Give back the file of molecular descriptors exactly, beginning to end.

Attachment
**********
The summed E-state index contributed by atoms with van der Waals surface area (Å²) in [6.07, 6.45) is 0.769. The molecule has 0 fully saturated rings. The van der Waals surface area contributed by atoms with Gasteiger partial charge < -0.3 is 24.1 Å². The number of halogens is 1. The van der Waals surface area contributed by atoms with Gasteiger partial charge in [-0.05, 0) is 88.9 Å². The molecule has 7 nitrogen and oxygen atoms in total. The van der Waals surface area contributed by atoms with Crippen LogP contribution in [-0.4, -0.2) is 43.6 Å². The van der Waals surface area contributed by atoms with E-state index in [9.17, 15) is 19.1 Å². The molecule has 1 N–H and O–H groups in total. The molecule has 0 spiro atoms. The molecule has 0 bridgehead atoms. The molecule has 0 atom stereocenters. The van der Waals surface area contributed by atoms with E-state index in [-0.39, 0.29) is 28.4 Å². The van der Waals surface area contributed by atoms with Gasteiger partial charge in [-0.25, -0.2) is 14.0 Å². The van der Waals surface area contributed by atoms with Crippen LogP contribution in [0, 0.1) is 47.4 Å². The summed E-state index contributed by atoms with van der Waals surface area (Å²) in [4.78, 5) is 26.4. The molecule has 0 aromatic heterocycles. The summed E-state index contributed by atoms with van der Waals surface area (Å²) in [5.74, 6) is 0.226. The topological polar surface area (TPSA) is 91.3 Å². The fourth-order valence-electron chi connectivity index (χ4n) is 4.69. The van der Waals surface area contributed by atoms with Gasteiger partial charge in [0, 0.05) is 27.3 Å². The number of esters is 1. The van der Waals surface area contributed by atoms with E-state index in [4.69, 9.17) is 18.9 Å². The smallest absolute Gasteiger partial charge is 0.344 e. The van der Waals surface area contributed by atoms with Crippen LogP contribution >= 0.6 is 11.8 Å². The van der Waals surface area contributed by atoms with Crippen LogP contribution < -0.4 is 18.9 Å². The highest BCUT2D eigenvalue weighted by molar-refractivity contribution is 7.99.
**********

The summed E-state index contributed by atoms with van der Waals surface area (Å²) in [6.07, 6.45) is 0.769. The molecule has 0 fully saturated rings. The van der Waals surface area contributed by atoms with Gasteiger partial charge < -0.3 is 24.1 Å². The number of halogens is 1. The van der Waals surface area contributed by atoms with Gasteiger partial charge in [-0.05, 0) is 88.9 Å². The molecule has 7 nitrogen and oxygen atoms in total. The van der Waals surface area contributed by atoms with Crippen LogP contribution in [-0.4, -0.2) is 43.6 Å². The van der Waals surface area contributed by atoms with E-state index in [9.17, 15) is 19.1 Å². The molecule has 1 N–H and O–H groups in total. The molecule has 0 spiro atoms. The molecule has 0 bridgehead atoms. The molecule has 0 atom stereocenters. The van der Waals surface area contributed by atoms with E-state index in [-0.39, 0.29) is 28.4 Å². The van der Waals surface area contributed by atoms with Gasteiger partial charge in [-0.25, -0.2) is 14.0 Å². The van der Waals surface area contributed by atoms with Crippen LogP contribution in [0, 0.1) is 47.4 Å². The summed E-state index contributed by atoms with van der Waals surface area (Å²) in [4.78, 5) is 26.4. The molecule has 0 aromatic heterocycles. The summed E-state index contributed by atoms with van der Waals surface area (Å²) in [5.74, 6) is 0.226. The topological polar surface area (TPSA) is 91.3 Å². The fourth-order valence-electron chi connectivity index (χ4n) is 4.69. The van der Waals surface area contributed by atoms with Gasteiger partial charge in [0, 0.05) is 27.3 Å². The number of esters is 1. The van der Waals surface area contributed by atoms with E-state index in [4.69, 9.17) is 18.9 Å². The smallest absolute Gasteiger partial charge is 0.344 e. The van der Waals surface area contributed by atoms with Crippen LogP contribution >= 0.6 is 11.8 Å². The van der Waals surface area contributed by atoms with Crippen LogP contribution < -0.4 is 18.9 Å². The highest BCUT2D eigenvalue weighted by molar-refractivity contribution is 7.99.